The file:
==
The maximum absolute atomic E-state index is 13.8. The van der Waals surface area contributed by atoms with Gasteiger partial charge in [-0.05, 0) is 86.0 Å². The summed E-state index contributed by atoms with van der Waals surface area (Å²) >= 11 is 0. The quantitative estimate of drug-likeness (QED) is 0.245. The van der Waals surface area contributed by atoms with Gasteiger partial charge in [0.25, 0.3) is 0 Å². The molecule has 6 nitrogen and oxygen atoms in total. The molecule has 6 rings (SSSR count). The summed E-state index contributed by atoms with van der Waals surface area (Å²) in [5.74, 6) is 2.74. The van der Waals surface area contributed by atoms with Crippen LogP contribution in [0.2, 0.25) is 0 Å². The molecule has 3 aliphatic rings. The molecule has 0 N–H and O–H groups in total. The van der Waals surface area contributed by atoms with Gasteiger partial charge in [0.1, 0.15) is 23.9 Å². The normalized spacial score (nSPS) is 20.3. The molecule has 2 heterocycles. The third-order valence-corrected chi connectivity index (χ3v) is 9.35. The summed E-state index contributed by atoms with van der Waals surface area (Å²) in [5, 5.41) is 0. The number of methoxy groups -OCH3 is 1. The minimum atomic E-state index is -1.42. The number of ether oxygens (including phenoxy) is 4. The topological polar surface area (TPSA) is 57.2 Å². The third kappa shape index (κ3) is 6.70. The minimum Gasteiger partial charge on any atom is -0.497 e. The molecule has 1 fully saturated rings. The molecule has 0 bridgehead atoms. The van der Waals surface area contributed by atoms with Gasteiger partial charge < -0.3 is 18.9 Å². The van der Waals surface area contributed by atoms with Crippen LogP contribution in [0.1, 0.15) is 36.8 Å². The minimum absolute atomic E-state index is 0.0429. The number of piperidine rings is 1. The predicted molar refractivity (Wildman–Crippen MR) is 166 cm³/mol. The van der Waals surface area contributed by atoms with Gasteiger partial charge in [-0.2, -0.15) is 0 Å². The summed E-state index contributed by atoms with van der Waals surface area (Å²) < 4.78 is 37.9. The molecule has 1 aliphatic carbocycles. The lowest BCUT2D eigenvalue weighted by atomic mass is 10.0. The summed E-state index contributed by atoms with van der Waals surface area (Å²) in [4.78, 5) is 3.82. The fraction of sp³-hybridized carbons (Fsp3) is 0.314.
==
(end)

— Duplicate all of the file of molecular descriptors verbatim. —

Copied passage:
The maximum absolute atomic E-state index is 13.8. The van der Waals surface area contributed by atoms with Gasteiger partial charge in [-0.05, 0) is 86.0 Å². The summed E-state index contributed by atoms with van der Waals surface area (Å²) >= 11 is 0. The quantitative estimate of drug-likeness (QED) is 0.245. The van der Waals surface area contributed by atoms with Gasteiger partial charge in [0.25, 0.3) is 0 Å². The molecule has 6 nitrogen and oxygen atoms in total. The molecule has 6 rings (SSSR count). The summed E-state index contributed by atoms with van der Waals surface area (Å²) in [5.74, 6) is 2.74. The van der Waals surface area contributed by atoms with Crippen LogP contribution in [0.2, 0.25) is 0 Å². The molecule has 3 aliphatic rings. The molecule has 0 N–H and O–H groups in total. The van der Waals surface area contributed by atoms with Gasteiger partial charge in [0.1, 0.15) is 23.9 Å². The normalized spacial score (nSPS) is 20.3. The molecule has 2 heterocycles. The third-order valence-corrected chi connectivity index (χ3v) is 9.35. The summed E-state index contributed by atoms with van der Waals surface area (Å²) in [5, 5.41) is 0. The number of methoxy groups -OCH3 is 1. The minimum atomic E-state index is -1.42. The number of ether oxygens (including phenoxy) is 4. The topological polar surface area (TPSA) is 57.2 Å². The third kappa shape index (κ3) is 6.70. The minimum Gasteiger partial charge on any atom is -0.497 e. The molecule has 1 fully saturated rings. The molecule has 0 bridgehead atoms. The van der Waals surface area contributed by atoms with Gasteiger partial charge < -0.3 is 18.9 Å². The van der Waals surface area contributed by atoms with Crippen LogP contribution in [0.1, 0.15) is 36.8 Å². The minimum absolute atomic E-state index is 0.0429. The number of piperidine rings is 1. The predicted molar refractivity (Wildman–Crippen MR) is 166 cm³/mol. The van der Waals surface area contributed by atoms with Gasteiger partial charge in [-0.2, -0.15) is 0 Å². The summed E-state index contributed by atoms with van der Waals surface area (Å²) < 4.78 is 37.9. The molecule has 1 aliphatic carbocycles. The lowest BCUT2D eigenvalue weighted by atomic mass is 10.0. The summed E-state index contributed by atoms with van der Waals surface area (Å²) in [4.78, 5) is 3.82. The fraction of sp³-hybridized carbons (Fsp3) is 0.314.